3D printing company Ricoh 3D has developed a range of carbon fiber composites made using additive manufacturing (AM).
The 3D printed carbon fiber polyether ether ketone (PEEK) and carbon fiber polyamide (PA) 12 materials are printed using Impossible Objects’ composite based additive manufacturing (CBAM) process. According to the company, the process creates strong parts with very few geometric restrictions, at lower prices than have been possible before.
Using powder-based 3D composite, continuous carbon fiber is contained in long fiber printing sheets which allows full homogenous coverage of the fibers – making point features and feathered edges possible. As the excess fibers support the unprinted areas, issues with shrinkage, curling or deformation of parts are eliminated, Ricoh said.
Fine features and flat parts were previously impossible using fused deposition modeling (FDM) and fused filament fabrication (FFF) technologies due to the short, chopped fiber formation and lamination between layers, causing parts to fall apart under force, according to the company.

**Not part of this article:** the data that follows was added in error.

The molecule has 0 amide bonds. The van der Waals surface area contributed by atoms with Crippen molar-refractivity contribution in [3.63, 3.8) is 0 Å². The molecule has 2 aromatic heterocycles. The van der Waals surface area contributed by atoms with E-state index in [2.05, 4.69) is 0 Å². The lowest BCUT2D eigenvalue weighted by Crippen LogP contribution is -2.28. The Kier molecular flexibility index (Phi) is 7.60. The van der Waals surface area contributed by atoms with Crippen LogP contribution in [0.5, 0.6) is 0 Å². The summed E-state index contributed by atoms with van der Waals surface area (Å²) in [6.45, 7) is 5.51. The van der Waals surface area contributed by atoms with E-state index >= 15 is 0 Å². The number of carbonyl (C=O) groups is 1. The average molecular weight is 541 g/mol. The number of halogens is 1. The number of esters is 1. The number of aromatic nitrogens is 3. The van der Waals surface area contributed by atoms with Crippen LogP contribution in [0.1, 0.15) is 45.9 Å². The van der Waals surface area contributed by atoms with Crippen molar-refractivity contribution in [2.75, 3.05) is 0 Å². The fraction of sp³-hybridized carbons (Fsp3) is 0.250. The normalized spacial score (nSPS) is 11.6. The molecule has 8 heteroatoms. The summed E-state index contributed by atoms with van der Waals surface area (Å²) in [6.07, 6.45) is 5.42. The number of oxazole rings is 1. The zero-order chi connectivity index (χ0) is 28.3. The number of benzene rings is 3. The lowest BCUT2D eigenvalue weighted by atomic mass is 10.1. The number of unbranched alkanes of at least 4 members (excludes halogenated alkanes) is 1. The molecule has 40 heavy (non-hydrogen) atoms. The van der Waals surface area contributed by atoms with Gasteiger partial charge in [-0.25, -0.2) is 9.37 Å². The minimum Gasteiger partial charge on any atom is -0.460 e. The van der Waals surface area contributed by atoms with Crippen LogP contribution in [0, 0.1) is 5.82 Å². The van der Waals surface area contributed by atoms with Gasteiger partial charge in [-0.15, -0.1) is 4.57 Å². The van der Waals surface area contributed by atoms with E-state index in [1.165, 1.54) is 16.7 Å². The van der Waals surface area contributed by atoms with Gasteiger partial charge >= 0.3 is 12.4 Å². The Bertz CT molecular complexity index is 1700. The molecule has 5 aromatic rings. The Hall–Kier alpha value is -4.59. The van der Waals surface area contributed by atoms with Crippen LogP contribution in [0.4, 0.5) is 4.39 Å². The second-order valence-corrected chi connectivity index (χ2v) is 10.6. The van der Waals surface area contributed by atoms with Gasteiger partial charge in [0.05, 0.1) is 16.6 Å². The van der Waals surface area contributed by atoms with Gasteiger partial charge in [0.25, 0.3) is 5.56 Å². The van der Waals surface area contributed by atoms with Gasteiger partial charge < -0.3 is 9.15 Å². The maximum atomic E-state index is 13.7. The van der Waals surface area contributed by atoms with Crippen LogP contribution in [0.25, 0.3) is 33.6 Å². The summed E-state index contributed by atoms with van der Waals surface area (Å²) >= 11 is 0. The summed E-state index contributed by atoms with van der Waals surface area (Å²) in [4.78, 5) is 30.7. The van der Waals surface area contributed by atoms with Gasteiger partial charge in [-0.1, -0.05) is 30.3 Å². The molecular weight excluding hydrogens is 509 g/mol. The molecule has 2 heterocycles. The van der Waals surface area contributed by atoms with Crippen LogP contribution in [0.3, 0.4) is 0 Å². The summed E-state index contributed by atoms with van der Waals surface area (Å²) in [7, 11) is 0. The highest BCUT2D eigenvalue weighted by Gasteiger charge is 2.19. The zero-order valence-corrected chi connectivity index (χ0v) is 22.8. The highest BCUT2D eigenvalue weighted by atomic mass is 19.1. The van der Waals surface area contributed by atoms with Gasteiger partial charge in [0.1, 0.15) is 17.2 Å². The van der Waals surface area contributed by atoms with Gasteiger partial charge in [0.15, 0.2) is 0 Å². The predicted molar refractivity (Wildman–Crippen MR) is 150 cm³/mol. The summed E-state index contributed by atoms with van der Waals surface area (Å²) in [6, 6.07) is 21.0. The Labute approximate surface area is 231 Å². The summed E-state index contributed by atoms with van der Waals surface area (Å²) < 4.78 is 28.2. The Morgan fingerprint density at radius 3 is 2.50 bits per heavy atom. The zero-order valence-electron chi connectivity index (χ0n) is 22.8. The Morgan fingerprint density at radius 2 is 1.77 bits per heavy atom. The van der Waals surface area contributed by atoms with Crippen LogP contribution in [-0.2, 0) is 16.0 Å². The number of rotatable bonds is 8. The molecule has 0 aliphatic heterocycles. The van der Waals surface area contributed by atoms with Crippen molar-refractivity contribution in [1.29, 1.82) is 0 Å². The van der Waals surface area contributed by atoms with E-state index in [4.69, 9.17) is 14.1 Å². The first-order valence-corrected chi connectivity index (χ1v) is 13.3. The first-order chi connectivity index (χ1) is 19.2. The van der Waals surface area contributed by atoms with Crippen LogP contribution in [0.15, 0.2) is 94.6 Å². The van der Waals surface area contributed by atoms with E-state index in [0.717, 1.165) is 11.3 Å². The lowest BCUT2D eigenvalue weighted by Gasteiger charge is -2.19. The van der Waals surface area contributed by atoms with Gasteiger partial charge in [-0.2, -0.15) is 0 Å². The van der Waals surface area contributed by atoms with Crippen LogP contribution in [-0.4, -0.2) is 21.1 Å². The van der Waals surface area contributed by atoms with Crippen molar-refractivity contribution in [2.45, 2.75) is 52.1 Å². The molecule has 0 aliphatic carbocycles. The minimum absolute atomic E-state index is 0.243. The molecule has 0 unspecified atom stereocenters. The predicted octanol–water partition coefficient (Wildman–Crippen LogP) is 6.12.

‘Carbon fiber composites are industry-leading when producing lightweight yet strong parts,’ said Mark Dickin, additive manufacturing and molding engineering manager at Ricoh 3D. ‘These properties make the materials ideal for tooling and end-use applications in a range of industries, including medical, aerospace, automotive, sport and industrial; creating anything from propellers to gear components, golf clubs to prosthetics.’
This story uses material from Ricoh, with editorial changes made by Materials Today. The views expressed in this article do not necessarily represent those of Elsevier.